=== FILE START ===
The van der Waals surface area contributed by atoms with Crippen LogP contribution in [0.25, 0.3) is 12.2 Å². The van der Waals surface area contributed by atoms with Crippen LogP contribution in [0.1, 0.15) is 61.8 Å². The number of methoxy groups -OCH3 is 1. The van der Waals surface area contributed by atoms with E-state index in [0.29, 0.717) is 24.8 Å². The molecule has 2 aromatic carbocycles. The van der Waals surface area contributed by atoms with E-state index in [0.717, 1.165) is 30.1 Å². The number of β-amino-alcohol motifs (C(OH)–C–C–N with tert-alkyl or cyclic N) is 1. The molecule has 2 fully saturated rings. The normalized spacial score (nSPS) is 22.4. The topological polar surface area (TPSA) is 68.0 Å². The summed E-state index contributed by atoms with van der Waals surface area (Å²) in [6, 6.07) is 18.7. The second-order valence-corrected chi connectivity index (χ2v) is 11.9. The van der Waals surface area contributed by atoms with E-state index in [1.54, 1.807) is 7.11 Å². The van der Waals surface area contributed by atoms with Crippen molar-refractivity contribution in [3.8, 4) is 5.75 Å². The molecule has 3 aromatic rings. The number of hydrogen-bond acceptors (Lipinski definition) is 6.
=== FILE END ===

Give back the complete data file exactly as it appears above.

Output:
The van der Waals surface area contributed by atoms with Crippen LogP contribution in [0.25, 0.3) is 12.2 Å². The van der Waals surface area contributed by atoms with Crippen LogP contribution in [0.1, 0.15) is 61.8 Å². The number of methoxy groups -OCH3 is 1. The van der Waals surface area contributed by atoms with E-state index in [0.29, 0.717) is 24.8 Å². The molecule has 2 aromatic carbocycles. The van der Waals surface area contributed by atoms with E-state index in [0.717, 1.165) is 30.1 Å². The number of β-amino-alcohol motifs (C(OH)–C–C–N with tert-alkyl or cyclic N) is 1. The molecule has 2 fully saturated rings. The normalized spacial score (nSPS) is 22.4. The topological polar surface area (TPSA) is 68.0 Å². The summed E-state index contributed by atoms with van der Waals surface area (Å²) in [6, 6.07) is 18.7. The second-order valence-corrected chi connectivity index (χ2v) is 11.9. The van der Waals surface area contributed by atoms with E-state index in [1.54, 1.807) is 7.11 Å². The van der Waals surface area contributed by atoms with Crippen molar-refractivity contribution in [3.8, 4) is 5.75 Å². The molecule has 3 aromatic rings. The number of hydrogen-bond acceptors (Lipinski definition) is 6.